Lanín as seen from Huechulafquen Lake.
|Elevation||3,747 m (12,293 ft)|
|Prominence||2,624 m (8,609 ft)|
|Listing||Region high point
|Location||Argentina / Chile|
|Volcanic arc/belt||South Volcanic Zone|
|Last eruption||560 ± 150 years|
Lanín is an ice-clad, cone-shaped stratovolcano on the border of Argentina and Chile. It forms part of two national parks: Lanín in Argentina and Villarrica in Chile. It is a symbol of the Argentine province of Neuquén, being part of its flag and its anthem. Although the date of its last eruption is not known, it is estimated to have occurred within the last 10,000 years. Following the 1906 Valparaíso earthquake a local newspaper reported the volcano to have erupted, however in a work published in 1917 by Karl Sapper claims the news was disputed.
The ascent is regulated by the management of Argentine National Parks and the Argentine National Gendarmerie, and is technically relatively simple but has however a much higher level of exposure than the neighbouring volcanoes. The nearest towns, usually employed as a base for climbers, are Pucón in Chile and Junín de los Andes in Argentina.
There are two paths to the summit: one on the north, starting at 1,200 metres above mean sea level near Tromen Lake and the international Mamuil Malal Pass, accessible via Neuquén's Provincial Route 60; and one on the south, starting beside Huechulafquen Lake, accessible via Provincial Route 61.
Geography and geology 
Lanín lies at the Atlantic-Pacific water divide of the Andes, being for that reason located in the Argentina-Chile border according to the 1881 border treaty between these countries. To the north and south lies the Tromen and Paimun Lakes respectively.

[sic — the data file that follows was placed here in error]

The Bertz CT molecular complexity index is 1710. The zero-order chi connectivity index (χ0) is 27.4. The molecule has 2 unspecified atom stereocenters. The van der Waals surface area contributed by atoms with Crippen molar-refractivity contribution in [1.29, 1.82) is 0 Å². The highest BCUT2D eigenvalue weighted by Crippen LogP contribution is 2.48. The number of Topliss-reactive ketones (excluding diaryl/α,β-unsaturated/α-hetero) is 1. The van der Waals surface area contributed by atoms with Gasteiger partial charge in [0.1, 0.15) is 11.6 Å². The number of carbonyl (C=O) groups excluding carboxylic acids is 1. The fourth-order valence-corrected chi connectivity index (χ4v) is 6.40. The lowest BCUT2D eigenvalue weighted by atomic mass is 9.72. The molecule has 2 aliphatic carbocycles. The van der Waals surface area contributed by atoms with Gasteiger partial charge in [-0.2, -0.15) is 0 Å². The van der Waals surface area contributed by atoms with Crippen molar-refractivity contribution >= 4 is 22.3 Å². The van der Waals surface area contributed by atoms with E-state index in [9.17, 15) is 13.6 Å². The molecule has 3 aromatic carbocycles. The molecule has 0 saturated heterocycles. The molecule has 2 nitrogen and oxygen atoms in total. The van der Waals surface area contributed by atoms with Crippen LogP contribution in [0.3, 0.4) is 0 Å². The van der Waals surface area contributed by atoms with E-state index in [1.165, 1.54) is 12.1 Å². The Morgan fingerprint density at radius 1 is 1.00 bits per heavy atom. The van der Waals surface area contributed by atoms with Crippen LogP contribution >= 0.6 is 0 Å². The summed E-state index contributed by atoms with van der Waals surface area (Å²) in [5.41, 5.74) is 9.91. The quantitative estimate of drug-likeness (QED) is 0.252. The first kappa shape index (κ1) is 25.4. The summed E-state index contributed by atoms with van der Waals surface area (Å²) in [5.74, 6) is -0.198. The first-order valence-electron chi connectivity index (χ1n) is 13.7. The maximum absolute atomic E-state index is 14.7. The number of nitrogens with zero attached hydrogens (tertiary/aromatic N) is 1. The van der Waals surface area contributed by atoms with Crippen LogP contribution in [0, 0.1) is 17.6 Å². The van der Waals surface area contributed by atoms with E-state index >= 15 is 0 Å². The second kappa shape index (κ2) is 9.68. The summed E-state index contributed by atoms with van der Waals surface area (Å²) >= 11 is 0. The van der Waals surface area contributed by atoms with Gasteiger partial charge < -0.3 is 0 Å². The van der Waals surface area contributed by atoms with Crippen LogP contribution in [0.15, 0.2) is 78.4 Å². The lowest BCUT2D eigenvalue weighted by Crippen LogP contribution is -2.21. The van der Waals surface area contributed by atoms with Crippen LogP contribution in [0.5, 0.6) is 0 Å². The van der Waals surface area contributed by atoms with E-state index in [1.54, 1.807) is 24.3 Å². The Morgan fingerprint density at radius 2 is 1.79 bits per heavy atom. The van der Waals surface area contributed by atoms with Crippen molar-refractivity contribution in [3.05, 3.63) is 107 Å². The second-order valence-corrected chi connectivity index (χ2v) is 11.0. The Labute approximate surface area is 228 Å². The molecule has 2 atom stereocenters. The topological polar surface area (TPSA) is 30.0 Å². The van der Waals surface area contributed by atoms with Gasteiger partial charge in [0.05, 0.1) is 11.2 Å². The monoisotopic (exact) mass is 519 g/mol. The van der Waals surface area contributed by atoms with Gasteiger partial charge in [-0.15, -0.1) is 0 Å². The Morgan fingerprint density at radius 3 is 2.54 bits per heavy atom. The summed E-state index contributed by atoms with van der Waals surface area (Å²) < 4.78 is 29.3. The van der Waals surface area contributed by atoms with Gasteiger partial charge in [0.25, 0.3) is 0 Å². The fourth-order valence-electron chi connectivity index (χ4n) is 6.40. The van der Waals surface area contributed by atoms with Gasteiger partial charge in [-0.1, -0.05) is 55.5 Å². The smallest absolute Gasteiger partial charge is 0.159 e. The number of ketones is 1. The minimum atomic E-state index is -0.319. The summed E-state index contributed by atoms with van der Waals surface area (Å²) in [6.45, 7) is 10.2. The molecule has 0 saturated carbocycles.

Lanín is the easternmost volcano of a north-west south-east oriented chain of 3 large stratovolcanoes volcanoes, being the westernmost volcano Villarrica and Quetrupillán the one in the middle. This alignment is attributed to the existence a fault beneath the volcanoes. In historical times Lanín has been the least active of these volcanoes. Apart from Quetrupillán and Villarrica there a number of old eroded remains of stratovolcanoes in the alignment.
The volcano itself lies rests above a basement of gneisses, felsic plutons and volcaniclastic sequences. The basement rocks constitute a tectonically elevated block limited in the west by the north-south Reigolil-Pirihueico Fault. Ages of ranging from Late Pliocene to Early Pleistocene have been suggested for the oldest known parts of the volcano which are dacitic lava flows with columnar joints.
Basalt is the most common rock of the volcano. Lanín shows overall higher alkali (Na2O plus K2O) to silica ratio than Villarrica, which is interpreted as reflecting a lesser degree of partial melting underneath the volcano and showing that the volcanoes of the chain have distinct source regions in Earth's mantle. Another petrologic characteristic of Lanín is its bimodal volcanism.
View to the Lanín (front), and the Villarrica in Chile.
Lanín seen from Paimún Lake
Lanín seen from Huechulafquén Lake
Lanín seen from Mamuil Malal Pass
View of Lanín from Route 199-CH
See also 
- List of volcanoes in Chile
- List of volcanoes in Argentina
- List of Ultras of South America
- "Lanín". Global Volcanism Program, Smithsonian Institution. http://www.volcano.si.edu/world/volcano.cfm?vnum=1507-122. Retrieved 2006-12-14.
- "Argentina and Chile, Central - Ultra Prominences" Peaklist.org. Retrieved 2013-05-02.
- Luis E. Lara, José A. Naranjo and Hugo Moreno, 2004. Lanín volcano (39.5°S), Southern Andes: geology and morphostructural evolution, Revista geológica de Chile vol. 31.
- La estrella del Parque: el Volcán Lanín - San Martín de los Andes municipal website.
- "Volcán Lanín, Argentina/Chile" on Peakbagger